Cerebrospinal fluid leak
Persistent pain at the electrode or stimulator site
A pocket of clear fluid (seroma) at the implant site. Seromas usually disappear by themselves, but may require a drain.
Lead migration, which can result in changes in stimulation and reduction in pain relief
Allergic response to implant materials
Generator migration and/or local skin erosion
Paralysis, weakness, clumsiness, numbness, or pain below the level of implantation
Sometimes scar tissue develops around the electrode and can make the stimulation less effective.
How do I know the spinal stimulator will work?
Determining whether a spinal cord stimulator will be a good option for you is a two-step process. First, you must undergo a temporary trial to see if the device decreases your level of pain.
Stage 1. Trial “test drive”
Trial stimulation is a “test drive” to determine if an SCS will work for the type, location, and severity of your pain. It is performed at an outpatient center.
If you take blood-thinners, you are required to stop the medication for a few days (depending on the type of blood thinner you are on).
A local anesthetic is given to numb the area in the lower back. Using X-ray (fluoroscopy) guidance, a hollow needle is inserted through the skin into the epidural space between the bone and spinal cord. The trial lead is inserted and positioned over specific nerves. The wires are attached to an external generator worn on a belt.
You will be taught on how to use the trial stimulator and care for your small puncture site. Keep a written log of the stimulation settings during different activities and the level of pain relief. After 1 week, you will return for a follow-up visit to discuss if SCS was successful for you. If successful, the trial leads will be removed and you will need to heal for 2 weeks prior to scheduling permanent implantation of the stimulator.
Stage 2. Surgical implant
If the trial is successful and you felt greater than 50% improvement in pain, surgery can be scheduled to implant the SCS device in your body.
How do I prepare for the procedure?
You may be scheduled for pre-surgical tests (e.g., blood test, electrocardiogram, chest X-ray) several days before surgery.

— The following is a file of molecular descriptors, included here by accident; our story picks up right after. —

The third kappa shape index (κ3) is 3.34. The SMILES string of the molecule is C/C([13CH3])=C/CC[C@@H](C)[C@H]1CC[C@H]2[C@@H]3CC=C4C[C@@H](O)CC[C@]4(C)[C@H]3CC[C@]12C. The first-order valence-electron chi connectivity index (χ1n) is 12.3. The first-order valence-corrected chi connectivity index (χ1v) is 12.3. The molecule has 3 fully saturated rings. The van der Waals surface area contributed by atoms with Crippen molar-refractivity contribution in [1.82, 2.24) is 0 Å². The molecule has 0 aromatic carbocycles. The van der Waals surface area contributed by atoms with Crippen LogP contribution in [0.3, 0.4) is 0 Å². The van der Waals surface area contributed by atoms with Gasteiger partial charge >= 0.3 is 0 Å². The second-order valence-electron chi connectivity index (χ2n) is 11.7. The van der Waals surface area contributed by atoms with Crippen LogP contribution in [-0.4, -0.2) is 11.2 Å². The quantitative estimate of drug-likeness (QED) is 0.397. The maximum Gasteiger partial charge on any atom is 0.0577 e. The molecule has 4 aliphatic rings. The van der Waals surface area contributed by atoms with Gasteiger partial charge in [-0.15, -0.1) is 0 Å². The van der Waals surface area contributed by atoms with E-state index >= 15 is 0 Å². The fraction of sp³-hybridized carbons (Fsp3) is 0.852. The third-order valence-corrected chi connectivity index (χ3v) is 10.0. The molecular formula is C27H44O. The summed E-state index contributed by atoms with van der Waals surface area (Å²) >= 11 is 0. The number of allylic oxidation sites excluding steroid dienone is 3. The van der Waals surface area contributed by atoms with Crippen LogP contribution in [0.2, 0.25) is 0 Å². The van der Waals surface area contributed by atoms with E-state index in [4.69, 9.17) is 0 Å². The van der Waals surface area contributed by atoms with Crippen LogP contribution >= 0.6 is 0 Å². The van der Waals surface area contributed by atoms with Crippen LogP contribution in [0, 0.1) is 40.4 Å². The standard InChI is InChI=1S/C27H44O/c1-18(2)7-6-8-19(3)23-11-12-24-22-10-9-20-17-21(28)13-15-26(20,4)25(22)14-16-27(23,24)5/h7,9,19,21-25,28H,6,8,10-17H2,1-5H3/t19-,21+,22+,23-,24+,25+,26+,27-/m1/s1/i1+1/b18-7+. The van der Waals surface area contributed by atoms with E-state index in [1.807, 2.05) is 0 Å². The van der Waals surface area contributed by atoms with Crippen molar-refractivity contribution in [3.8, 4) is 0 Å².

Stop taking all non-steroidal anti-inflammatory medicines (Naprosyn, Advil, Motrin, Nuprin, Aleve, etc.) and blood thinners (Coumadin, Xarelto, Eliquis, Plavix, etc.) 1 to 2 weeks before surgery as directed by your physician. In addition, stop smoking, chewing tobacco, and drinking alcohol 1 week before and 2 weeks after surgery, because these activities can cause bleeding problems and may increase risk for infection. No food or drink is permitted past midnight the night before surgery.
Morning of surgery
Shower using antibacterial soap. Dress in freshly washed, loose-fitting clothing. Wear flat-heeled shoes with closed backs.
If you have instructions to take regular medication the morning of surgery, do so with small sips of water.
Remove make-up, hairpins, contacts, body piercings, nail polish, etc.
Leave all valuables and jewelry at home (including wedding bands). Anything brought to the hospital can get lost or damaged.
Bring your list of medications (prescriptions, over-the-counter, and herbal supplements) with dosages and the times of day usually taken.
Bring your list of allergies to medication or foods.
Arrive at the hospital 2 hours before your scheduled surgery time to complete the necessary paperwork and pre-procedure work-ups. An anesthesiologist will talk with you and explain the effects of anesthesia and its risks. An intravenous (IV) line will be placed in your arm.
How is the procedure done?
The procedure generally takes 1 hour.
Step 1: Prep
You will lie on your stomach on the table and be given light anesthesia. Next, the areas of your back and buttock are prepped where the leads and generator are to be placed.
Step 2: Placement of the leads
The electrode leads are inserted with the aid of fluoroscopy (a type of X-ray). A small skin puncture is made in the middle of your back and a needle is inserted to the epidural space. The needle is replaced with a sheath that allows access for the leads to be placed into the epidural space. Real-time fluoroscopy is used again to localize the precise positioning of the leads.
Step 4. Tunnel the wire
Once the lead electrodes are in place, the wire is passed under the skin from the spine to the left or right low back, where the pulse generator will be implanted.
Step 5. Place the pulse generator
A small skin incision is made at the low back where the pulse generator will be placed. A small pocket is then created for the generator beneath the skin. The lead wire is attached to the pulse generator. The generator is then correctly positioned within the skin pocket.
Step 6. close the incisions
The incisions are closed with sutures and skin glue. A dressing is applied.
What you can expect after the procedure?
After the procedure you will go to the post surgical area at El Camino Hospital (unit 2B). There we will be able to monitor your blood pressure, heart rate, oxygen saturation, procedure site and pain level. The pulse generator will be programmed before you leave. You will be given written instructions to follow when you go home. In general, you will be there for about 1-2 hours to recover (depending if you got the device implanted or just the trial).. You will be able to eat and drink after the procedure and see your family members soon after the procedure while in recovery (2B).
At home, we recommend that you take it slow. Do not drive or operate heavy machinery, consume alcohol or make any important decisions for 24 hours if you received sedation. You can shower when you return home as your procedure site is sealed with skin glue. This glue should fall off on its own in about 1-2 weeks. You do not need to apply any bandages on the procedure sites.